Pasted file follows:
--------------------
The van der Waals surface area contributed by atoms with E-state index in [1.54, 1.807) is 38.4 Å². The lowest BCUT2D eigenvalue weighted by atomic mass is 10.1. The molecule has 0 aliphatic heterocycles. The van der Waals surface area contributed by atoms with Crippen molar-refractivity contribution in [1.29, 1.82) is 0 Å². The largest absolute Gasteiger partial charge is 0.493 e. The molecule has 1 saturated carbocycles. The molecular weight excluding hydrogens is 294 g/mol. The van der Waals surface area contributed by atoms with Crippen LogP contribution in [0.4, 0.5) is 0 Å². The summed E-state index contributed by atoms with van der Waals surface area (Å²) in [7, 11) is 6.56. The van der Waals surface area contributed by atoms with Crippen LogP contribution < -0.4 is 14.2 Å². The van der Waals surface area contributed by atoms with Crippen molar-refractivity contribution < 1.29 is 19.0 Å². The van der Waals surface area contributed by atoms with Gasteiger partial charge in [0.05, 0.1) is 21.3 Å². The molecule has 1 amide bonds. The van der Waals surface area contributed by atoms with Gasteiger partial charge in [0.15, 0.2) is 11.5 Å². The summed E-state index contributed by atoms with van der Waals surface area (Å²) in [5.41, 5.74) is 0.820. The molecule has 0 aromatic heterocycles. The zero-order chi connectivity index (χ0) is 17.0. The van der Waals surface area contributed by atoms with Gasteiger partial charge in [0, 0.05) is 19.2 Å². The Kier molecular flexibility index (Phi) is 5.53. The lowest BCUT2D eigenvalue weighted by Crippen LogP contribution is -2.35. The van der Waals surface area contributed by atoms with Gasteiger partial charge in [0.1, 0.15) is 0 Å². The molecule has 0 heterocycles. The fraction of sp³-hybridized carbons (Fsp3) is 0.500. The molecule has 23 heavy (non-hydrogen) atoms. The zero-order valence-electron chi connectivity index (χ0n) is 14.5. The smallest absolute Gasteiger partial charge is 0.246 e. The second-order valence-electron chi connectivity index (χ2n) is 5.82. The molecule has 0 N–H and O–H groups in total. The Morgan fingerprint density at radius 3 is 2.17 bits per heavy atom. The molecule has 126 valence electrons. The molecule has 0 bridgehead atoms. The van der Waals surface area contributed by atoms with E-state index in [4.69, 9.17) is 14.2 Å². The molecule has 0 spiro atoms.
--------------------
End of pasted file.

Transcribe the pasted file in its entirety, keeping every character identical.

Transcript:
The van der Waals surface area contributed by atoms with E-state index in [1.54, 1.807) is 38.4 Å². The lowest BCUT2D eigenvalue weighted by atomic mass is 10.1. The molecule has 0 aliphatic heterocycles. The van der Waals surface area contributed by atoms with Crippen molar-refractivity contribution in [1.29, 1.82) is 0 Å². The largest absolute Gasteiger partial charge is 0.493 e. The molecule has 1 saturated carbocycles. The molecular weight excluding hydrogens is 294 g/mol. The van der Waals surface area contributed by atoms with Crippen LogP contribution in [0.4, 0.5) is 0 Å². The summed E-state index contributed by atoms with van der Waals surface area (Å²) in [7, 11) is 6.56. The van der Waals surface area contributed by atoms with Crippen LogP contribution < -0.4 is 14.2 Å². The van der Waals surface area contributed by atoms with Crippen molar-refractivity contribution < 1.29 is 19.0 Å². The van der Waals surface area contributed by atoms with Gasteiger partial charge in [0.05, 0.1) is 21.3 Å². The molecule has 1 amide bonds. The van der Waals surface area contributed by atoms with Gasteiger partial charge in [0.15, 0.2) is 11.5 Å². The summed E-state index contributed by atoms with van der Waals surface area (Å²) in [5.41, 5.74) is 0.820. The molecule has 0 aromatic heterocycles. The zero-order chi connectivity index (χ0) is 17.0. The van der Waals surface area contributed by atoms with Gasteiger partial charge in [0, 0.05) is 19.2 Å². The Kier molecular flexibility index (Phi) is 5.53. The lowest BCUT2D eigenvalue weighted by Crippen LogP contribution is -2.35. The van der Waals surface area contributed by atoms with Gasteiger partial charge in [0.1, 0.15) is 0 Å². The molecule has 0 heterocycles. The fraction of sp³-hybridized carbons (Fsp3) is 0.500. The molecule has 23 heavy (non-hydrogen) atoms. The zero-order valence-electron chi connectivity index (χ0n) is 14.5. The smallest absolute Gasteiger partial charge is 0.246 e. The second-order valence-electron chi connectivity index (χ2n) is 5.82. The molecule has 0 N–H and O–H groups in total. The Morgan fingerprint density at radius 3 is 2.17 bits per heavy atom. The molecule has 126 valence electrons. The molecule has 0 bridgehead atoms. The van der Waals surface area contributed by atoms with E-state index in [4.69, 9.17) is 14.2 Å². The molecule has 0 spiro atoms.